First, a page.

Workers Compensation Defense for Insurance Carriers and Self-Insured Administrators

Workers’ Compensation Pointers for Employers, Insurance Carriers, and TPAs

Hill Evans Jordan & Beatty’s Board Certified Workers’ Compensation Attorneys have years of experience successfully advising and representing employers, insurance carriers and third party administrators in North Carolina Workers’ Compensation cases.  We provide responsive, cost effective representation that is tailored to your specific needs and circumstances. Whether you are looking for advice on whether a claim should be accepted or denied, developing a modified duty work program to mitigate lost time claims, engaged in a medical dispute, seeking to end ongoing TTD or TPD payments, trying to negotiate a settlement, or looking to litigate a matter to a final determination, Hill Evans Jordan & Beatty’s experienced Workers’ Compensation attorneys can help.

In complying with the multitude of sometimes complex requirements for managing Workers’ Compensation claims, there are several key factors to consider.  

Managing Claims

Closing Claims

The right to medical compensation continues for two years after the last payment of indemnity or medical compensation.  However, an employee with a condition that carries a substantial risk of requiring future medical compensation, like a knee replacement, can file a Form 18M seeking to keep the medicals open indefinitely with regard to the condition.  See N.C. Gen. Stat. § 97-25.1. We can oppose the Form 18M, but if a competent doctor certifies that the employee is substantially likely to have future problems, the Commission will likely approve it.

If there is a PPI rating in a case, you cannot close out the claim without resolving the PPI liability.  This is most efficiently done in a clincher agreement that ties up all liabilities under the Act upon approval by the Commission.  However, there will be cases where an employee has successfully returned to work ending his or her right to Temporary Total or Temporary Partial Disability benefits (N.C. Gen. Stat. § 97-29 and § 97-30), but has been assigned a PPI rating.  The employee is entitled to payment for the PPI rating under N.C. Gen. Stat. § 97-31. The statute of limitations for the employee to renew his or her claim for indemnity benefits will not start running until the PPI rating is resolved. PPI ratings are resolved by Form 26A agreements if they are not addressed in a broader clincher agreement.  Once you agree on a rating amount and value with the employee, the agreement must be written up on a Form 26A Agreement and submitted to the Commission for approval along with all material medical records connected with the case..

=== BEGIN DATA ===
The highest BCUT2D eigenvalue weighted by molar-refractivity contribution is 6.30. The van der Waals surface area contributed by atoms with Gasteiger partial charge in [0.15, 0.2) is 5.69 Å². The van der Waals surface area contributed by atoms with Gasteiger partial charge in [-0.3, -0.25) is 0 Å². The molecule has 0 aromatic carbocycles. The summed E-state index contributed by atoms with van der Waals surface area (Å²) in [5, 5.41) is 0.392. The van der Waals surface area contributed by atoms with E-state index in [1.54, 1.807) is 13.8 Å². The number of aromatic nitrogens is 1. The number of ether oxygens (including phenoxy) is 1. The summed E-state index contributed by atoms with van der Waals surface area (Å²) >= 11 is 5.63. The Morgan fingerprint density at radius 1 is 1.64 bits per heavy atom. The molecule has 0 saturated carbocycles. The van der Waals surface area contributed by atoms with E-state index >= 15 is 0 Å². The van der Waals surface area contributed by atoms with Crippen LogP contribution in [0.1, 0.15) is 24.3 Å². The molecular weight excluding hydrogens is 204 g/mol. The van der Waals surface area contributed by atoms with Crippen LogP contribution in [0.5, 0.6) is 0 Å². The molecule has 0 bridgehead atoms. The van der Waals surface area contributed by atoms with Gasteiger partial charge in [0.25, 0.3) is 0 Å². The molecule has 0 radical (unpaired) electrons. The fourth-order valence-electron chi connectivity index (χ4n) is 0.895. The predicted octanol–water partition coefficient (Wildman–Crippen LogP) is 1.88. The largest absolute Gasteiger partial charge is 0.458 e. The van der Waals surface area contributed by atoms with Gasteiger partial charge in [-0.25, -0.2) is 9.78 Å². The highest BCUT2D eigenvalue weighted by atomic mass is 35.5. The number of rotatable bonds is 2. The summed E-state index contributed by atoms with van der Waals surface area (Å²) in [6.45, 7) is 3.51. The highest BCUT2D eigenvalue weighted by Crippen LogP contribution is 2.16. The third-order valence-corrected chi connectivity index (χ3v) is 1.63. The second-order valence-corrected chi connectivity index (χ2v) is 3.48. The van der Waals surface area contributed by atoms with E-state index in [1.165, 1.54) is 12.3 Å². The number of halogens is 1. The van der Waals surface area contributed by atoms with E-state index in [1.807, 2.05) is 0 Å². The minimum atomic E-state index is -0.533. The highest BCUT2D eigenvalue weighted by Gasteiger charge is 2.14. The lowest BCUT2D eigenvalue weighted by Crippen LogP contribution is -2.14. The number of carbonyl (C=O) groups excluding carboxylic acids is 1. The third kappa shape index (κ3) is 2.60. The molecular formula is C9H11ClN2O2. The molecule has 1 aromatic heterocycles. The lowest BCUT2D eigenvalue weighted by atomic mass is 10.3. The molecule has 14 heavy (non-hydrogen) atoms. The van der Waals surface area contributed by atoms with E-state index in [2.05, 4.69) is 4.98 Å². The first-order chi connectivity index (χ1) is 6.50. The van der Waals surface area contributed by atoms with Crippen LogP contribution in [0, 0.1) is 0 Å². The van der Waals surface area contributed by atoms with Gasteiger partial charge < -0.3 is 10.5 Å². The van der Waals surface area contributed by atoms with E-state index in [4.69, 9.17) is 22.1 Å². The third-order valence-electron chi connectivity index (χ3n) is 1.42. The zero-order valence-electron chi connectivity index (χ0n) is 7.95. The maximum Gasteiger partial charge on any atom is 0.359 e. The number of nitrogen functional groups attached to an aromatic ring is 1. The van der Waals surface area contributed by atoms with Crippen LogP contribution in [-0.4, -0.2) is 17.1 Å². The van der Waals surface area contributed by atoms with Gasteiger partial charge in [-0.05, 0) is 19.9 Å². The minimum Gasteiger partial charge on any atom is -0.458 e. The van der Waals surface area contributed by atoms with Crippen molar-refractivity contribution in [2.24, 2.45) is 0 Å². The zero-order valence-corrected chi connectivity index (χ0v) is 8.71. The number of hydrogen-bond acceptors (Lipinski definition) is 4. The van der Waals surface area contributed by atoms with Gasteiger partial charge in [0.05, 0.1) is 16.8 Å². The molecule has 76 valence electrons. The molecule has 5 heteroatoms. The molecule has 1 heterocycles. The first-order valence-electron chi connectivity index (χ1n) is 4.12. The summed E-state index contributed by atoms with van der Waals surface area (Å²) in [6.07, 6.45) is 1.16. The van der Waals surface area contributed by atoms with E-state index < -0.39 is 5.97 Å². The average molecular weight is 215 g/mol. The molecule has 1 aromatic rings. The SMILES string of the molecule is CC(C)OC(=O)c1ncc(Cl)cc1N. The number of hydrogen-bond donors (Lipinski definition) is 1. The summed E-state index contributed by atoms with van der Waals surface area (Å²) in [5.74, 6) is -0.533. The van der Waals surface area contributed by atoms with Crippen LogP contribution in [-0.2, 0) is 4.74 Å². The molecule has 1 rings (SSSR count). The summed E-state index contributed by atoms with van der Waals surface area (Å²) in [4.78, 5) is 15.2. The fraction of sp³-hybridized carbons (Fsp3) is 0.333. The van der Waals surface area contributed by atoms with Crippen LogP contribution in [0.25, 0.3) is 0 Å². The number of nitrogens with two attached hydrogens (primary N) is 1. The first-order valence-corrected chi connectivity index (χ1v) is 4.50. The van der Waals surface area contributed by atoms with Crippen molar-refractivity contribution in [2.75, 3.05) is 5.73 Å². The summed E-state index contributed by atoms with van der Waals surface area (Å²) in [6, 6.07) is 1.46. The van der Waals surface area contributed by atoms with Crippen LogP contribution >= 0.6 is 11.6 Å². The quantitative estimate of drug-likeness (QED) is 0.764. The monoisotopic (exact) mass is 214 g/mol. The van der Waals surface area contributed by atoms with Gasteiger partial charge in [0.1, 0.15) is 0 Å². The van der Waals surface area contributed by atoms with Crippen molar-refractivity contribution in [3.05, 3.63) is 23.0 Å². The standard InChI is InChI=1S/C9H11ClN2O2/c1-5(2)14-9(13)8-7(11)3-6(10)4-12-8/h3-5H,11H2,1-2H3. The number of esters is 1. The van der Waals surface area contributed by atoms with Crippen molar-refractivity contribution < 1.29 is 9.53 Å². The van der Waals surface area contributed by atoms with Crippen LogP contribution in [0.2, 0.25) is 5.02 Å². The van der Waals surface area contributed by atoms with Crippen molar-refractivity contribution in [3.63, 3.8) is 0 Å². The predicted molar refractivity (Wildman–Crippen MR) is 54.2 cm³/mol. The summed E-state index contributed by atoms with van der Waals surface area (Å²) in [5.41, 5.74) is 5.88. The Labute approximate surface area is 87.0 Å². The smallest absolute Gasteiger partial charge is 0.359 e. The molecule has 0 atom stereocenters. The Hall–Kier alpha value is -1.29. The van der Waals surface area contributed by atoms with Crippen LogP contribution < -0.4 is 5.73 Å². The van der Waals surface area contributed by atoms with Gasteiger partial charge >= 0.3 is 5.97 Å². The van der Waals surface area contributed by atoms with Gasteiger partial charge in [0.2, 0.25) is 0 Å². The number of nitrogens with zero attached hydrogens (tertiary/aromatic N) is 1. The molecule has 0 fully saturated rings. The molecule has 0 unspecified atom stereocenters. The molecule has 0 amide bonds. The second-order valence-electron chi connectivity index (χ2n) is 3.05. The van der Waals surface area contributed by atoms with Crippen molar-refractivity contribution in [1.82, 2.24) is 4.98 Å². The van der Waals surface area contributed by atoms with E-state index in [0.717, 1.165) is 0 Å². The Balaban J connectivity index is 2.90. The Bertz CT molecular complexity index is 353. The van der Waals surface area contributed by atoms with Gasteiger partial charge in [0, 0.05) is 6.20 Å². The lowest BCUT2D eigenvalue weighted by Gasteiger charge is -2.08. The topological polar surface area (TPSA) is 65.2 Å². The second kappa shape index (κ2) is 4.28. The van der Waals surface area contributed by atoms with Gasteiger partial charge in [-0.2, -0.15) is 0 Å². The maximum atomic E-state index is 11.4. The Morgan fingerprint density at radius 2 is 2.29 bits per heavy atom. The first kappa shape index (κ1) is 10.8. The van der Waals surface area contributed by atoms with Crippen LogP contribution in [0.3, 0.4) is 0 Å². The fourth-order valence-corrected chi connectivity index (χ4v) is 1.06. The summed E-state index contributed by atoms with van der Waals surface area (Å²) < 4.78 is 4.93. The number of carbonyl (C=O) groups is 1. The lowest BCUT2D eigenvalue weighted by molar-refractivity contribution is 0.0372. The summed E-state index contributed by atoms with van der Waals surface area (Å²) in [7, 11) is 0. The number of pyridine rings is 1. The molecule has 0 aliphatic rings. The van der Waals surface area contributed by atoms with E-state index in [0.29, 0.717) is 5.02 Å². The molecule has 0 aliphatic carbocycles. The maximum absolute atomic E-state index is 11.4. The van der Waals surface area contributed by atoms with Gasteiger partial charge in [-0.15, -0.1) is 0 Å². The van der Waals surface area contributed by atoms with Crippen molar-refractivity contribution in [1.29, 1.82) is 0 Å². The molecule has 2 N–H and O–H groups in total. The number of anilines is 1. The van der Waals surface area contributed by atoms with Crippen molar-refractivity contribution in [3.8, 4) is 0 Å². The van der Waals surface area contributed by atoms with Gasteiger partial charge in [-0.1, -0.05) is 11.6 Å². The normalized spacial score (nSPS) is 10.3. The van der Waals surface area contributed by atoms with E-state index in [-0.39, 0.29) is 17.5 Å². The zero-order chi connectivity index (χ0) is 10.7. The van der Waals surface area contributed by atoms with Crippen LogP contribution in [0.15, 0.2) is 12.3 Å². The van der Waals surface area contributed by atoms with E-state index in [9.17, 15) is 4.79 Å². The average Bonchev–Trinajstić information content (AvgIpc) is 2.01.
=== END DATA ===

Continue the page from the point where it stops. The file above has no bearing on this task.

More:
Note: If the employee has returned to work at a lesser wage and is entitled to Temporary Partial Disability compensation (N.C. Gen. Stat. § 97-30), he or she may choose to elect between a maximum of 500 weeks (300 weeks if claim arose before June 23, 2011) of TPD or his or her PPI rating.  

Under N.C. Gen. Stat. § 97-47, following an award, a claim may be reopened for a substantial change of condition within two years of the last payment of compensation.  “Compensation” under the Act means indemnity as opposed to medical payments, which are labeled as “Medical Compensation.” In cases where only medicals have been paid, a claim of change of condition must be made within 12 months of the last payment of a medical expense.

After the final payment of indemnity and medicals on a claim, file within 16 days:

  • If PPI paid out on a Form 26A, a Form 28B; or
  • If settled by a clincher agreement, a Form 28C

Practice Section Lawyers

Richard Granowsky

personal injury lawyer, car accident lawyer, workers compensation, workers compensation lawyer

Contact A Workers’ Compensation Specialist Today

Contact A Personal Injury Lawyer Today

(336) 379-1390